Monday, September 23, 2019

How to build a data narrative

On Friday September 20, the Wall Street Journal published the following infographic by Aaron Zitner, Dante Chinni, Jessica Wang, Lindsay Huth, and Danny Dougherty (the online version is paywalled):

In the past few weeks I've been talking to students about how to structure data and visualizations into narratives to produce infographics like this. Let's use this piece as an example.

We begin with a title or headline that summarizes the main point of the piece or anticipates what you're about to see:

The first section provides big figures and highlights key takeaways to spark interest:

After that, we dig deeper into details. The WSJ infographic contains several vertical dot histograms like the one below. Each dot is a district, and the color corresponds to whether each of them leans Democrat or Republican. The lines on top of the dots display the 2008 distributions; there are stark differences between that year and the present: richer districts have become more Democratic and poorer ones more Republican:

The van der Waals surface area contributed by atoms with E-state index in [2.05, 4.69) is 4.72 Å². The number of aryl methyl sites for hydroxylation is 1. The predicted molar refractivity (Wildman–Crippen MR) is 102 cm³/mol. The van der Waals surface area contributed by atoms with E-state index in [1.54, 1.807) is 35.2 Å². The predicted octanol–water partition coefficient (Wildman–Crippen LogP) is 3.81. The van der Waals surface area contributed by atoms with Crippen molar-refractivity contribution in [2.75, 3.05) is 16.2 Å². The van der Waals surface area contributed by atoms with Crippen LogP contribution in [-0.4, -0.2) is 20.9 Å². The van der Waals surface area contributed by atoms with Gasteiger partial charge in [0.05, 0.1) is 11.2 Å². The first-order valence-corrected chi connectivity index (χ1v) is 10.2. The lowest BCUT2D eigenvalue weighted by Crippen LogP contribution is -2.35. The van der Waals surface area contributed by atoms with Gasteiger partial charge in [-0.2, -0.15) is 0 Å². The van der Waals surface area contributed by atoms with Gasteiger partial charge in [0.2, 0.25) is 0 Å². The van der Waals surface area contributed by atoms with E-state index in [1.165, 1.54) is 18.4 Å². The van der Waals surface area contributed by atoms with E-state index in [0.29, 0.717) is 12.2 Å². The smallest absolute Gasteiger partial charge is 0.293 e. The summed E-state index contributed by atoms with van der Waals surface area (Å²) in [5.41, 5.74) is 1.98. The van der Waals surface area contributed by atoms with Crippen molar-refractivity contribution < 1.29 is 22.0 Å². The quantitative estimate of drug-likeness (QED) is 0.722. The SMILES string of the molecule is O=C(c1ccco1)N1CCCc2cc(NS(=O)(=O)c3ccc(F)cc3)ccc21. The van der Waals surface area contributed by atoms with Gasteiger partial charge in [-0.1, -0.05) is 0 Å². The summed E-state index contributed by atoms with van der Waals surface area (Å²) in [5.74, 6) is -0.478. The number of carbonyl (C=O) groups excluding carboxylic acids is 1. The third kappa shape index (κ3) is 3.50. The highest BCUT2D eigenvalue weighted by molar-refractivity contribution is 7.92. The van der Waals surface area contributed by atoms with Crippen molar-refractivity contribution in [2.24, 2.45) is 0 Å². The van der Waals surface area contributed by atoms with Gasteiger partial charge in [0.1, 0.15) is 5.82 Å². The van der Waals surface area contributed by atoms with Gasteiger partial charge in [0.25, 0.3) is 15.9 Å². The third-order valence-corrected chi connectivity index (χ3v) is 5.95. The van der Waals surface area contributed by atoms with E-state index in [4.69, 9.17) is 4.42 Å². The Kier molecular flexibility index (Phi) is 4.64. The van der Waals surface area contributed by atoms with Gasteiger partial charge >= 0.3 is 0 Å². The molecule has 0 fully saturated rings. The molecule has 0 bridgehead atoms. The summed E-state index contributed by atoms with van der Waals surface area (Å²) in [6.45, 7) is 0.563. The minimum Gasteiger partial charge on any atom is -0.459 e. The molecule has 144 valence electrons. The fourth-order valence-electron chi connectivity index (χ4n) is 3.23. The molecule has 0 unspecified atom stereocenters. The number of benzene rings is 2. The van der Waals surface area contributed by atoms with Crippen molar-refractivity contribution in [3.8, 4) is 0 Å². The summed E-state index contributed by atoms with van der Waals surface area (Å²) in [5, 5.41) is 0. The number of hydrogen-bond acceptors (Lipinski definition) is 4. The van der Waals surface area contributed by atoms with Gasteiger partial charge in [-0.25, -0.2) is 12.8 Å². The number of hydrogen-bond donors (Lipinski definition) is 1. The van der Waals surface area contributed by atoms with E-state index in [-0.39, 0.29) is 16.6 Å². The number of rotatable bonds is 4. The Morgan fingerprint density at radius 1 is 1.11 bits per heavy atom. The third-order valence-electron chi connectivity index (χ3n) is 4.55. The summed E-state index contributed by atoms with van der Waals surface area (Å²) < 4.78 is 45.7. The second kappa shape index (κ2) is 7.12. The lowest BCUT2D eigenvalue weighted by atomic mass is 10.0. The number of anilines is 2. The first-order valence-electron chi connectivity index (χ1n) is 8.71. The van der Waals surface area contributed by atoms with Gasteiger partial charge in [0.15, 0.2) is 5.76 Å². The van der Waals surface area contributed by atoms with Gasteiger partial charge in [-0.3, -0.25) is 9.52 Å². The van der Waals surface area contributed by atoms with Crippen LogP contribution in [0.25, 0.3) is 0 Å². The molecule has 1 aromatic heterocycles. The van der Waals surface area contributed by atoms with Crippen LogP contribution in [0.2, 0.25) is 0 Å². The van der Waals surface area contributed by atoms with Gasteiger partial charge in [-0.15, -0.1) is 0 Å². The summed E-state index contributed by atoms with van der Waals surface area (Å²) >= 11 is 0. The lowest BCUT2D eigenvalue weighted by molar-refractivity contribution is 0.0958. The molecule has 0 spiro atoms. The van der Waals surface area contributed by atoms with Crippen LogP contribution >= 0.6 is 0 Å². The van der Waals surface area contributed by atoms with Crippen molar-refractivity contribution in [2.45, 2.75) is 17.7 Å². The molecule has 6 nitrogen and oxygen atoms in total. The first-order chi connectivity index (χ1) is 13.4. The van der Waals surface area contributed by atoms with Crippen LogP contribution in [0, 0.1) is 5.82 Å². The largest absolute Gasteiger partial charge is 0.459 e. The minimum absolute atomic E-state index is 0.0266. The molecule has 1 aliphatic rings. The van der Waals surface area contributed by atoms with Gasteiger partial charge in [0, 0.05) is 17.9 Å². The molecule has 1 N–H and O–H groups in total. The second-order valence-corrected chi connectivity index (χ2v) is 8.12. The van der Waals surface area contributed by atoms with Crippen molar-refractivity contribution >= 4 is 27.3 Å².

Notice also that last horizontal graph; the authors could have made a simple dot plot or lollipop graph, but decided instead to emphasize the change with arcs. I like it.

Next, we move on to explain the reasons for the polarization: different industries, population density, education, and others:

And then a nice conclusion about why all this matters: because the less people have in common with one another, the harder it is to recognize problems that don't affect us: